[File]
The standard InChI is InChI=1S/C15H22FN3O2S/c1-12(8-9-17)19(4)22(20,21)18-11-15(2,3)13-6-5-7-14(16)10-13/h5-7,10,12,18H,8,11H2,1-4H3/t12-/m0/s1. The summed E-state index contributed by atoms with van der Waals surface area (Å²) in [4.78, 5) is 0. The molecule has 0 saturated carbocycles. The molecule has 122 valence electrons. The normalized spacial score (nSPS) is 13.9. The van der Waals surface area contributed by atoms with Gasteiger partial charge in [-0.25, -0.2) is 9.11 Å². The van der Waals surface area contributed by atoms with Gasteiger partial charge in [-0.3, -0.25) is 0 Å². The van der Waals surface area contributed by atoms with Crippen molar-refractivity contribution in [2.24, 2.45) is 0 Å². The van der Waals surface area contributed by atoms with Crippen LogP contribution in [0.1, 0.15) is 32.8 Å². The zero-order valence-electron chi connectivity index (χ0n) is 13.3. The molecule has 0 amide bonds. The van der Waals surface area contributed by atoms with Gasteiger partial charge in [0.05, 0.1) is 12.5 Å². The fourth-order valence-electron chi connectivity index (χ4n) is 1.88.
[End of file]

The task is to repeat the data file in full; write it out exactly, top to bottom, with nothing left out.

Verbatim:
The standard InChI is InChI=1S/C15H22FN3O2S/c1-12(8-9-17)19(4)22(20,21)18-11-15(2,3)13-6-5-7-14(16)10-13/h5-7,10,12,18H,8,11H2,1-4H3/t12-/m0/s1. The summed E-state index contributed by atoms with van der Waals surface area (Å²) in [4.78, 5) is 0. The molecule has 0 saturated carbocycles. The molecule has 122 valence electrons. The normalized spacial score (nSPS) is 13.9. The van der Waals surface area contributed by atoms with Gasteiger partial charge in [-0.25, -0.2) is 9.11 Å². The van der Waals surface area contributed by atoms with Gasteiger partial charge in [-0.3, -0.25) is 0 Å². The van der Waals surface area contributed by atoms with Crippen molar-refractivity contribution in [2.24, 2.45) is 0 Å². The van der Waals surface area contributed by atoms with Crippen LogP contribution in [0.1, 0.15) is 32.8 Å². The zero-order valence-electron chi connectivity index (χ0n) is 13.3. The molecule has 0 amide bonds. The van der Waals surface area contributed by atoms with Gasteiger partial charge in [0.05, 0.1) is 12.5 Å². The fourth-order valence-electron chi connectivity index (χ4n) is 1.88.